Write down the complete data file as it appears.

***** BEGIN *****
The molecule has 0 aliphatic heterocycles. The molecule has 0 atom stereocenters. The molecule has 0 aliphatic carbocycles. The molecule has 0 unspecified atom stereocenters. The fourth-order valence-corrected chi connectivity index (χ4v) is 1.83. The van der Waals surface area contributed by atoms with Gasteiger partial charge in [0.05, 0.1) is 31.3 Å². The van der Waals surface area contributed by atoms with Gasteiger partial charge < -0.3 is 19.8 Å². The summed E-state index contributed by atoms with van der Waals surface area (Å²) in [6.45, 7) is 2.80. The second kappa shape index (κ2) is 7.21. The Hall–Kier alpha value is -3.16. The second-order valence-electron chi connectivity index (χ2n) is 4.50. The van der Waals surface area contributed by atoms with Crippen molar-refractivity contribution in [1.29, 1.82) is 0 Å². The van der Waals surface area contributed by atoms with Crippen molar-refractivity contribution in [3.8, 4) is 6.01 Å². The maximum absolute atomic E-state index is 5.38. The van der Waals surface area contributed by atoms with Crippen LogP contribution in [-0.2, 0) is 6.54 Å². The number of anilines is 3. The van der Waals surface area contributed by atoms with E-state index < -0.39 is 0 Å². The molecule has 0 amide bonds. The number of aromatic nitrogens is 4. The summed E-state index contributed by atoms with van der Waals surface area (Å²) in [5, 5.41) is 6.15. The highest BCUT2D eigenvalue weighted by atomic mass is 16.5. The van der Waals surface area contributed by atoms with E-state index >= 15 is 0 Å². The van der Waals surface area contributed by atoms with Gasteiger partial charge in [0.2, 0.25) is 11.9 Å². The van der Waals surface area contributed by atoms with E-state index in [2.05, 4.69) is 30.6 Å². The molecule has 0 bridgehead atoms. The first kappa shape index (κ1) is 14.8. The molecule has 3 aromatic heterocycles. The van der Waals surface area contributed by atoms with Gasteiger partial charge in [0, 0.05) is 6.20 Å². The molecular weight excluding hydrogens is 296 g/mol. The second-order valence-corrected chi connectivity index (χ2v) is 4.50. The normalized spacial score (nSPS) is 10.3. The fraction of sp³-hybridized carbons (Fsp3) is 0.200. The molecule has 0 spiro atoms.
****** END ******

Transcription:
The molecule has 0 aliphatic heterocycles. The molecule has 0 atom stereocenters. The molecule has 0 aliphatic carbocycles. The molecule has 0 unspecified atom stereocenters. The fourth-order valence-corrected chi connectivity index (χ4v) is 1.83. The van der Waals surface area contributed by atoms with Gasteiger partial charge in [0.05, 0.1) is 31.3 Å². The van der Waals surface area contributed by atoms with Gasteiger partial charge < -0.3 is 19.8 Å². The summed E-state index contributed by atoms with van der Waals surface area (Å²) in [6.45, 7) is 2.80. The second kappa shape index (κ2) is 7.21. The Hall–Kier alpha value is -3.16. The second-order valence-electron chi connectivity index (χ2n) is 4.50. The van der Waals surface area contributed by atoms with Crippen molar-refractivity contribution in [1.29, 1.82) is 0 Å². The van der Waals surface area contributed by atoms with Crippen molar-refractivity contribution in [3.8, 4) is 6.01 Å². The maximum absolute atomic E-state index is 5.38. The van der Waals surface area contributed by atoms with Crippen LogP contribution in [-0.2, 0) is 6.54 Å². The number of anilines is 3. The van der Waals surface area contributed by atoms with E-state index < -0.39 is 0 Å². The molecule has 0 amide bonds. The number of aromatic nitrogens is 4. The summed E-state index contributed by atoms with van der Waals surface area (Å²) in [5, 5.41) is 6.15. The highest BCUT2D eigenvalue weighted by atomic mass is 16.5. The van der Waals surface area contributed by atoms with E-state index >= 15 is 0 Å². The van der Waals surface area contributed by atoms with Gasteiger partial charge in [0.2, 0.25) is 11.9 Å². The van der Waals surface area contributed by atoms with E-state index in [2.05, 4.69) is 30.6 Å². The molecule has 0 bridgehead atoms. The first kappa shape index (κ1) is 14.8. The molecule has 3 aromatic heterocycles. The van der Waals surface area contributed by atoms with Gasteiger partial charge in [0, 0.05) is 6.20 Å². The molecular weight excluding hydrogens is 296 g/mol. The second-order valence-corrected chi connectivity index (χ2v) is 4.50. The normalized spacial score (nSPS) is 10.3. The fraction of sp³-hybridized carbons (Fsp3) is 0.200. The molecule has 0 spiro atoms.